The Supreme Court has even tied the hands of the National Labor Relations Board, the federal agency whose expansive eclecticism in policing our nation''s labor laws has so angered employers over the years. Under the 2002 Hoffman Plastics case, the Supreme Court ruled that even if an employer illegally fires an undocumentado for pro-union activities (a common tactic, say the unions), that worker is not entitled to re-instatement, nor is he eligible for back pay of any type. Not even the most aggressive union can help him now.
As proved true in 1987, experts predict Hispanic workers will again quickly assert their rights when offered legal protection. And, as before, union organizers will be just as quick with promises to help in return for votes in representation elections.
Ill treatment widespread
Afraid to complain, or even to be noticed, today''s undocumentados stand in the shadows of American life, primarily in urban areas of the country. A number of them are exposed to a range of employer abuses in some injection and blowmolding plants where safety standards and federal wage laws are sometimes ignored. These silenced workers are often paid less than Anglos or others having similar jobs-but far more than they could ever earn in their native lands.
In addition, undocumentados must sometimes tolerate abusive supervisors, almost invariably behind the backs of senior management. Supervisors have been known to "sell jobs"-a new worker must turn over his first week''s paycheck to his foreman; forced purchases of Amway or similar products hawked by supervisors; favoritism in overtime and job assignments; and so on. Senior plastics executives are almost invariably unaware, because they do not speak Spanish, and the Hispanic workers are reluctant to complain.
Less harmful but equally galling are the slights and insults unknowingly visited on these workers by plastic industry supervisors who understand neither the Spanish language nor Hispanic cultures. Even well-meaning supervisors often inadvertently offend their Spanish speaking employees by their manners and supervisory approach.
As hope engendered by immigration reform spreads, the most recent wave of Spanish-speaking immigrants will stand tall for their rights, just as in the 1980s. Like other minorities who suffered abuse in America''s past, Hispanics will not tolerate such treatment when the law protects them. They will remember past abuses, who inflicted them, and seek spokesmen who say they can eliminate the indignities.
Given the foregoing, it is not unreasonable to expect that newly "legitimized" workers understandably may flock to Spanish-speaking organizers who promise an to end insults and abuses, offer "free" health and medical insurance, more paid holidays, and "pie-in-the-sky" raises, ostensibly in exchange for simply signing a union card.
Because competition is so fierce, and price pressures so acute, most manufacturers may also understandably pale at the thought of facing a unionization drive reaching out to their employees. More than ever, molders with a sizable Hispanic workforce will need unbiased and unfiltered knowledge of their workers'' current morale and attitudes in order to uncover and cure any beneath-the-surface problems that might make their plant floors fertile fields for union organizers. This is best done in face-to-face interviews by a knowledgeable interviewer in an employee audit. Obviously, such an audit should be conducted by an outsider who can be trusted by workers, one to whom they will speak freely.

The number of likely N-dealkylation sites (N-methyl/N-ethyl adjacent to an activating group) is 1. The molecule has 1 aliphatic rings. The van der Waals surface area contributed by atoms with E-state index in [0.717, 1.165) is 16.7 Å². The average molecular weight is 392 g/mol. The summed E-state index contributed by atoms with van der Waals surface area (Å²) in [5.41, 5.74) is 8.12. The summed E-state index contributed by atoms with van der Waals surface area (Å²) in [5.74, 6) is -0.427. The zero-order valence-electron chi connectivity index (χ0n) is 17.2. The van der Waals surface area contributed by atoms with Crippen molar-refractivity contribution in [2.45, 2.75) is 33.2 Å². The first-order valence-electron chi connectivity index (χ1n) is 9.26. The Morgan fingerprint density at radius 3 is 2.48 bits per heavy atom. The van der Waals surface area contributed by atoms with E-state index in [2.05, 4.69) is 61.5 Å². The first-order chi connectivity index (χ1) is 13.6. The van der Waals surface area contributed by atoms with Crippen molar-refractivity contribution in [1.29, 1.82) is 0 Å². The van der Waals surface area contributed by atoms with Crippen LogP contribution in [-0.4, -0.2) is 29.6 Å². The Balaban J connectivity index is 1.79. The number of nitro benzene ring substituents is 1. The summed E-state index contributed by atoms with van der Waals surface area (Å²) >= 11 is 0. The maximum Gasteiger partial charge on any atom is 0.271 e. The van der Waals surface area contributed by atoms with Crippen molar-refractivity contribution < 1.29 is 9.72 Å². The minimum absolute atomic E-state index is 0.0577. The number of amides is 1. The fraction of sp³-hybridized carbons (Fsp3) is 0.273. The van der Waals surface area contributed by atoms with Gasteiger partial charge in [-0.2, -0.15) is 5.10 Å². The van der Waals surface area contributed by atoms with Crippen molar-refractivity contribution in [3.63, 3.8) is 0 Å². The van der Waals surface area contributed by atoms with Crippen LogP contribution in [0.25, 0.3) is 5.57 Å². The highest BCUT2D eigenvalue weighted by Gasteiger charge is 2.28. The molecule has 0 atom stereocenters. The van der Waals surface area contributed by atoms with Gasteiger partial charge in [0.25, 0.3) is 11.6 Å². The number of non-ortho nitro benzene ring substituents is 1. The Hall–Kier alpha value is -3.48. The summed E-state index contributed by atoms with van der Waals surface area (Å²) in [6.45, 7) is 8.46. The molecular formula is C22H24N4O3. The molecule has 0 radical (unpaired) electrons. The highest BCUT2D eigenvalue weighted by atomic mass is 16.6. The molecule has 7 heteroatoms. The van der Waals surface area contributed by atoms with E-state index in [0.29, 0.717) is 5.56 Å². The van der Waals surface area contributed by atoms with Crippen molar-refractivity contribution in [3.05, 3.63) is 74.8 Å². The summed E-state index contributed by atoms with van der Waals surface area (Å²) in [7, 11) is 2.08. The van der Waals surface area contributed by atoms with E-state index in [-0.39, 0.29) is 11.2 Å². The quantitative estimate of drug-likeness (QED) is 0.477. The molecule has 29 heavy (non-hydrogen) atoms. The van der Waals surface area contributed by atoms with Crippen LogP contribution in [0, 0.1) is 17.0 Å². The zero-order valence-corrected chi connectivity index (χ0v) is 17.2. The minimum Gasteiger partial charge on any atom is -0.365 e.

As a result of an audit, ameliorative actions can be taken: restrooms can be cleaned, safety hazards (causing sky-high workman''s compensation claims) can be rectified; wage programs unscrambled and benefit packages explained; lunch rooms brightened; and supervisory practices improved. In other words, the prospect of increased labor costs might provoke improvements in areas where they''re overdue.
Making things better
Using employee interviews as case studies can in turn facilitate the training of foremen and supervisors in specialized programs tailored to meet the specific needs and problems of their plants, which should improve competitiveness.
Unfortunately, the efficacy of this training may not reach its potential, because most molders use canned training as it is relatively inexpensive. Rarely worth more than its price, such training is full of generalities and discounted by foremen who cannot connect the lessons with their own specific situations. Effective training will employ materials and specific examples drawn from the supervisors'' own plants, so that they understand the problems are real and are having deleterious effects on their employees and their performance.
The results of such efforts in response to the specter of a resurgent organized labor movement may be serendipitous for U.S. processors and employees alike. They will likely create an improved work environment conducive to high employee satisfaction and performance-which translates to better quality and productivity. If approached in good faith, employees can quickly point out many ways in which the environment and productivity can be improved, and product defects (flash, short shots, etc.) reduced. The threat of unionization may end up providing the incentive for some shops to address the root causes that make unions appealing to employees, and in so doing, make these shops better businesses.
Woodruff Imberman, Ph.D., president, Imberman and DeForest, Evanston, IL. Contact Imberman at [email protected].